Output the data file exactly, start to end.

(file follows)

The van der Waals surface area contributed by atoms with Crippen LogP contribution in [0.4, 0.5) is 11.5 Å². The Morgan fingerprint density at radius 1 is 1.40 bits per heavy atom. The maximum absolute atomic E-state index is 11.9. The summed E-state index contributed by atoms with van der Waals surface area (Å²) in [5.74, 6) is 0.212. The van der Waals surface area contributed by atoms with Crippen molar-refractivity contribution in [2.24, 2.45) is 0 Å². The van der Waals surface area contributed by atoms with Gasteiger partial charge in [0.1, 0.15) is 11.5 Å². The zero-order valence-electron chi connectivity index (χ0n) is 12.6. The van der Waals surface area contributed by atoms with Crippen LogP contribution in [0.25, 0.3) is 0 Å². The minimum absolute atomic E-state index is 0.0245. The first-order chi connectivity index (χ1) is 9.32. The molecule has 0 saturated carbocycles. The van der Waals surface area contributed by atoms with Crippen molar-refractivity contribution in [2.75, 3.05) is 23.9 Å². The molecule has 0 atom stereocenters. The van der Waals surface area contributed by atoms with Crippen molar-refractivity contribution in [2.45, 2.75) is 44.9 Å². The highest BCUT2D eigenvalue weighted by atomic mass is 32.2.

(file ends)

The van der Waals surface area contributed by atoms with Crippen LogP contribution in [0.4, 0.5) is 11.5 Å². The Morgan fingerprint density at radius 1 is 1.40 bits per heavy atom. The maximum absolute atomic E-state index is 11.9. The summed E-state index contributed by atoms with van der Waals surface area (Å²) in [5.74, 6) is 0.212. The van der Waals surface area contributed by atoms with Crippen molar-refractivity contribution in [2.24, 2.45) is 0 Å². The van der Waals surface area contributed by atoms with Gasteiger partial charge in [0.1, 0.15) is 11.5 Å². The zero-order valence-electron chi connectivity index (χ0n) is 12.6. The van der Waals surface area contributed by atoms with Crippen LogP contribution in [0.25, 0.3) is 0 Å². The minimum absolute atomic E-state index is 0.0245. The first-order chi connectivity index (χ1) is 9.32. The molecule has 0 saturated carbocycles. The van der Waals surface area contributed by atoms with Crippen molar-refractivity contribution in [2.75, 3.05) is 23.9 Å². The molecule has 0 atom stereocenters. The van der Waals surface area contributed by atoms with Crippen molar-refractivity contribution in [2.45, 2.75) is 44.9 Å². The highest BCUT2D eigenvalue weighted by atomic mass is 32.2.